I’m wondering why so many people seem to be so against the new Robin Hood movie. I really enjoyed it until the last 20 minutes or so (poorly shot fights, very difficult to see what’s going on, some bad plot choices), but until then, so very enjoyable. It’s a new movie: it’s not going to be a re-make of something else — if it was, people would just be complaining about that, I suppose.
I’m delighted with care taken to establish atmosphere. I felt transported to another time and place. I was immediately engaged in the story, and was drawn along the plot every step of the way … until the last battle. More on that later.
Me and my hormones are thrilled with the men in the cast, especially the ones who take their shirts off — yeah, Crowe and his 3 supporting actors, Kevin Durand, Scott Grimes, Alan Doyle. They’re fit and healthy, and I believe that they have been fighting for the last many years. No metrosexual boys here. Just Men. Fighting, riding, partying men. Delicious, delicious Men. Also, they’re fantastic actors. I wasn’t wondering how these people keep getting work. I wasn’t distracted by how bland the performances were. Rather, I was engaged in the world and the story (and how can you go wrong with Max von Sydow, Eileen Atkins and William Hurt in the cast), and therefore had much better movie-going experience.
The women were great, led by the incomparable Cate Blanchett. It makes perfect sense to me that the woman who lives in the local “great house” is leading her community in farming and caring for everyone who is left while the men are off at war, defending her home and her people from the ruffian orphans. She is strong and a leader, not bitchy or entitled (what some people think “empowered” is). Also sensitive and a woman, she is instantly turned on by the handsome veteran who appears on her doorstep. She brilliantly shows the inner struggle of defending her independence, position and lands from the person who threatens to subjugate her, against her desire for this man who begins to pull at her heartstrings with his honourable actions.
Spoiler Alert — Spoilers follow:
One of the big complaints about this movie is that it’s a “pre-quel” to the Robin Hood legend most of us are familiar with. While the whole story takes place before the time that Robin is hiding with his merry men in woods, “robbing from the rich and giving to the poor,” I thoroughly enjoyed the story behind the legend.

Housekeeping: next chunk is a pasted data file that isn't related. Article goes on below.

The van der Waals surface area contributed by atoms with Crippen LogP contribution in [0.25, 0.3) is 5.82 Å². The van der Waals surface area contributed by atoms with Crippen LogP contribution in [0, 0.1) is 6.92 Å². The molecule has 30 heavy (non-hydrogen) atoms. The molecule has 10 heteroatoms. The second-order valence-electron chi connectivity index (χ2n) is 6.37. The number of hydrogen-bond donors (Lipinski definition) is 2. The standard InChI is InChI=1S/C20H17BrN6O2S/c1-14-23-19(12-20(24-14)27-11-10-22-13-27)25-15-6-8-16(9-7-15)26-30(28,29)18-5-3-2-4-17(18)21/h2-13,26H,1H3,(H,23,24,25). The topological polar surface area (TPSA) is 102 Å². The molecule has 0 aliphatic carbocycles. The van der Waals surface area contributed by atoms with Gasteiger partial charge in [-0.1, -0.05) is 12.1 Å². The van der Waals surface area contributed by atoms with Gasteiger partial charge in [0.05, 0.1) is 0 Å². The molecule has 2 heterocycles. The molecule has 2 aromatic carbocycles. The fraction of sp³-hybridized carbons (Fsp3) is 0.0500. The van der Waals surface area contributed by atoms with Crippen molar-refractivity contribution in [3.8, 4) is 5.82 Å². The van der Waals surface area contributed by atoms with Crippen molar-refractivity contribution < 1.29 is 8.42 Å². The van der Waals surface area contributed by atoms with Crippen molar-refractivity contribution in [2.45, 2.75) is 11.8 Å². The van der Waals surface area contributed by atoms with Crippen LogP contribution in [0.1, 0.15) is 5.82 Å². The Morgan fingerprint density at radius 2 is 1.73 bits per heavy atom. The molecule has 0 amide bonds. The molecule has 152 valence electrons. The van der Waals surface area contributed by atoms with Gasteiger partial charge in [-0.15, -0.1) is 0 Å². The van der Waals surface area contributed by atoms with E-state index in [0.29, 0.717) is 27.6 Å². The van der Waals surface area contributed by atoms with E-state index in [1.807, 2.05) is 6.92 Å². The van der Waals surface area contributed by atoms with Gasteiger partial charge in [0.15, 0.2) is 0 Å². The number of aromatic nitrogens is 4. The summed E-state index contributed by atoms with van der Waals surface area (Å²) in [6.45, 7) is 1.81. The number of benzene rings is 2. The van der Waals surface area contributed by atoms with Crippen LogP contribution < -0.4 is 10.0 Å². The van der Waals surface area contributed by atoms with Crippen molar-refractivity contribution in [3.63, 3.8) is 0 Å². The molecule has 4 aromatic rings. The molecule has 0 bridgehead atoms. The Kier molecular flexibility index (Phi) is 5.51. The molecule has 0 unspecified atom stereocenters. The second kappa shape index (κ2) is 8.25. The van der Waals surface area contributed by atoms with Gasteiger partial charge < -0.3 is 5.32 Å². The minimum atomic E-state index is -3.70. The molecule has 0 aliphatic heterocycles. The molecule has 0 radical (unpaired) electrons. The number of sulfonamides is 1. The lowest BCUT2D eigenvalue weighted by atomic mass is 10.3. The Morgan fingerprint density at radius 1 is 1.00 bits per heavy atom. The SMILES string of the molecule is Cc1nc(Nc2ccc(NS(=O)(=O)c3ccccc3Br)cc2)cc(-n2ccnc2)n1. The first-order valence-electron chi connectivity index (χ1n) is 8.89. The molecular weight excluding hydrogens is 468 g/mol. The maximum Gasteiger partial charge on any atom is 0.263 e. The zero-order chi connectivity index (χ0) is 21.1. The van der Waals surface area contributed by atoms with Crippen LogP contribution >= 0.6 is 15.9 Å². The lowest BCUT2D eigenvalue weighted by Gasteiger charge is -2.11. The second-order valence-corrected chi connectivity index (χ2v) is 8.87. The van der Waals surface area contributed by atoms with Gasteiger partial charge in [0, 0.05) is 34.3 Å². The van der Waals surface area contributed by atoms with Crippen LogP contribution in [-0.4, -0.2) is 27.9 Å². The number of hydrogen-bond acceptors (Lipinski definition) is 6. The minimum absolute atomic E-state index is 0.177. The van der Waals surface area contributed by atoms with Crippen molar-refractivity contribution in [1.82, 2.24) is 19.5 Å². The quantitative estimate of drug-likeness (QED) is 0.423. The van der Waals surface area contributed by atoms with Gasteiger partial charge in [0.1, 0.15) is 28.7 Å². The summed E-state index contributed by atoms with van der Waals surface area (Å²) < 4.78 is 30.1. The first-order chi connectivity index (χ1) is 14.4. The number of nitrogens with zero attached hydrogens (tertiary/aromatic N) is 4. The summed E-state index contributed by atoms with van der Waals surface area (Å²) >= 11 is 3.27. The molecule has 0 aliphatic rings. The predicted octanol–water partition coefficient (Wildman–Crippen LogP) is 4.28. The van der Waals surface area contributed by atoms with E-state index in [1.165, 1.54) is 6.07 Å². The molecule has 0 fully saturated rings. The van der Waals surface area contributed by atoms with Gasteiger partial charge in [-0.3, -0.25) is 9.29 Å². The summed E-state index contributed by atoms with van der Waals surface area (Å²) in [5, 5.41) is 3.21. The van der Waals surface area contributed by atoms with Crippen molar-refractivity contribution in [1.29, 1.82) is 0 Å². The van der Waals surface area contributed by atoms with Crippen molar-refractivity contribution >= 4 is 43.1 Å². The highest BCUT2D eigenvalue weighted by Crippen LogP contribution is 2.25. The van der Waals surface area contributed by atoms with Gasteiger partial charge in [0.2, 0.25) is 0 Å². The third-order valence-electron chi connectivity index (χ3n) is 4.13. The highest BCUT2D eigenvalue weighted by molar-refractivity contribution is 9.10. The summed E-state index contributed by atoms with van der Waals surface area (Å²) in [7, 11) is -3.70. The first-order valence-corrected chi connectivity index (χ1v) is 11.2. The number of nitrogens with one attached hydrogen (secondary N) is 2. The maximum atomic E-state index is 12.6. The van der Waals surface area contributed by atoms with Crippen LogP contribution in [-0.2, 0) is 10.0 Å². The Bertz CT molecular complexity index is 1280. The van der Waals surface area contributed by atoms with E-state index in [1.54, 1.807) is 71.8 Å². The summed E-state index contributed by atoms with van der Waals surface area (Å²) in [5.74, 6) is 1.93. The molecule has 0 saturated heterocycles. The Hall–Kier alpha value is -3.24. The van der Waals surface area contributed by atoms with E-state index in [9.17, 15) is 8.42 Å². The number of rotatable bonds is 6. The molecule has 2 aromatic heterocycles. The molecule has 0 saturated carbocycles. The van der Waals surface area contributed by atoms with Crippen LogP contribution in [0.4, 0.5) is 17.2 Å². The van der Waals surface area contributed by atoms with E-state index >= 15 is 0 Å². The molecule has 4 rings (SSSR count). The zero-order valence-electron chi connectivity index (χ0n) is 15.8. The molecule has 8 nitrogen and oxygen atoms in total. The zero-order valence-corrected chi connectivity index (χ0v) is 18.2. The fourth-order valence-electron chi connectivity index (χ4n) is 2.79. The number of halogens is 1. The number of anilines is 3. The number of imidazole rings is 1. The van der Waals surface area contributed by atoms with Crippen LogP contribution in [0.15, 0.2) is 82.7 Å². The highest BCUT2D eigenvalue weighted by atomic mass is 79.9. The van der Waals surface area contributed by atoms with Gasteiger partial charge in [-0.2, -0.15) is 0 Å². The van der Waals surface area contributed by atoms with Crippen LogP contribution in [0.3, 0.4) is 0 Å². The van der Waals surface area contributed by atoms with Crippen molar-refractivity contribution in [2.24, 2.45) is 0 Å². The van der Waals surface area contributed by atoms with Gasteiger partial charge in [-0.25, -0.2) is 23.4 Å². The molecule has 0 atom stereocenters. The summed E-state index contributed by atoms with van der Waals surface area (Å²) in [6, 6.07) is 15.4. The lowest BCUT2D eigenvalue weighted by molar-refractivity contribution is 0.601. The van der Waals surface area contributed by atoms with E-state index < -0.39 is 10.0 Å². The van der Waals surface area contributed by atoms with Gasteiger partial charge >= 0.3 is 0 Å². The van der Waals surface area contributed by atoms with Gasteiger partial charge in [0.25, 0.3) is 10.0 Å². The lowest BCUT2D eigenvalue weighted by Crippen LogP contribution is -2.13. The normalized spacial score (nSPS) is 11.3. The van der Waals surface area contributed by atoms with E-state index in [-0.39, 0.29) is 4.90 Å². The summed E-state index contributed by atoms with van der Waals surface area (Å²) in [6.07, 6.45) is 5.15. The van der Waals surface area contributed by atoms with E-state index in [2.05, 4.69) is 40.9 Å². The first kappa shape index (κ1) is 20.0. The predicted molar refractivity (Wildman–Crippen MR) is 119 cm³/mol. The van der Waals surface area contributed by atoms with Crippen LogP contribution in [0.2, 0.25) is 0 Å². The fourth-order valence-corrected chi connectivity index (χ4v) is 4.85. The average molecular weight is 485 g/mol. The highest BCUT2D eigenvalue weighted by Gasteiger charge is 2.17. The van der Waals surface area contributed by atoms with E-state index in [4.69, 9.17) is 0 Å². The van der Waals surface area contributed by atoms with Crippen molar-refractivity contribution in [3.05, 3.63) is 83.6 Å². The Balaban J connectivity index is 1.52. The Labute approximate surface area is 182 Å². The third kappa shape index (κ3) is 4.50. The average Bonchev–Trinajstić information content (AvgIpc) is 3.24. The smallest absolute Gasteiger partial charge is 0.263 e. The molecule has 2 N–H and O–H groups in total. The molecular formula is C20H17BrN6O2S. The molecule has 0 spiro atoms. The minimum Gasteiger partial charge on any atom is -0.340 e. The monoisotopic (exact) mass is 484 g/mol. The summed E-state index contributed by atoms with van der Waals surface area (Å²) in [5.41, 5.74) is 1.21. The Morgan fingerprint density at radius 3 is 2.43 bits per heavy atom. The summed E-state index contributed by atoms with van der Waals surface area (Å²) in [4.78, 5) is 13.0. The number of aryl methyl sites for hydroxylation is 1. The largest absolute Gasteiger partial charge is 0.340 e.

Before the last 20 minutes the action is generally captured well, most notably the archery. And everyone shooting looks like they actually know how to do it! The final battle, however, does not maintain the high standard set by the rest of the film. How is it that the rest of the movie is so beautifully done, but once the big battle begins that it feels like a completely different movie? We definitely could have done without “Marion’s Revenge and the Charge of the Pony Brigade” as I’m calling it. Also, as is the norm for Hollywood these days (so very unfortunate!), they mess with the frame rates and it’s filmed with “shaky-cam”. You just can’t see what’s going on: what action am I meant to be following? Who am I seeing? Who am I supposed to be cheering for? When I was supposed to be most emotionally engaged, I just didn’t care. I caught up when they wanted me to believe that Robin was squished between two boats, but why was that even important? Just to get his triumphant shout and emergence from the water, I think. A gimmick. Perhaps I was supposed to experience the confusion of battle. The only movie I know of that used shaky-cam well is Master and Commander. They shot some sequences with shaky-cam, but then clearly showed a short sequence of action (for example, one attack and defense). This way, I got the feeling of chaos, but could still follow a story.
All in all, I would definitely watch this movie again and I recommend it to you. I would suggest that you see it on the big screen so that you can enjoy the beautiful sweeping shots of Northern England. Just be prepared for the drop at the end.